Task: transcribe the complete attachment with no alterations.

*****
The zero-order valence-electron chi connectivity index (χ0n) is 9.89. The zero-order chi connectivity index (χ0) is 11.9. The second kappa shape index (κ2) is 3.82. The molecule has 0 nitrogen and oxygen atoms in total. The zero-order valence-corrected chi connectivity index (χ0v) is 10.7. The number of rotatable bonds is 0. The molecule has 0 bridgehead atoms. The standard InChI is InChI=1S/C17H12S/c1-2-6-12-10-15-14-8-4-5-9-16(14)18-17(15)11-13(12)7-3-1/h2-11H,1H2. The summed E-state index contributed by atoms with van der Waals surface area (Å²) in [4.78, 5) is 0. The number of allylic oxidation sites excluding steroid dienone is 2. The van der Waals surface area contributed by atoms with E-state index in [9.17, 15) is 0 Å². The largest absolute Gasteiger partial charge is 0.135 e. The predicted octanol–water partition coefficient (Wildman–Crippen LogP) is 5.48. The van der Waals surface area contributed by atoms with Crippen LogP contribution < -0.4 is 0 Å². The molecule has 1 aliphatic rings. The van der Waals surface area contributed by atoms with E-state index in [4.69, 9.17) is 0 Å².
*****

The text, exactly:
The zero-order valence-electron chi connectivity index (χ0n) is 9.89. The zero-order chi connectivity index (χ0) is 11.9. The second kappa shape index (κ2) is 3.82. The molecule has 0 nitrogen and oxygen atoms in total. The zero-order valence-corrected chi connectivity index (χ0v) is 10.7. The number of rotatable bonds is 0. The molecule has 0 bridgehead atoms. The standard InChI is InChI=1S/C17H12S/c1-2-6-12-10-15-14-8-4-5-9-16(14)18-17(15)11-13(12)7-3-1/h2-11H,1H2. The summed E-state index contributed by atoms with van der Waals surface area (Å²) in [4.78, 5) is 0. The number of allylic oxidation sites excluding steroid dienone is 2. The van der Waals surface area contributed by atoms with E-state index in [9.17, 15) is 0 Å². The largest absolute Gasteiger partial charge is 0.135 e. The predicted octanol–water partition coefficient (Wildman–Crippen LogP) is 5.48. The van der Waals surface area contributed by atoms with Crippen LogP contribution < -0.4 is 0 Å². The molecule has 1 aliphatic rings. The van der Waals surface area contributed by atoms with E-state index in [4.69, 9.17) is 0 Å².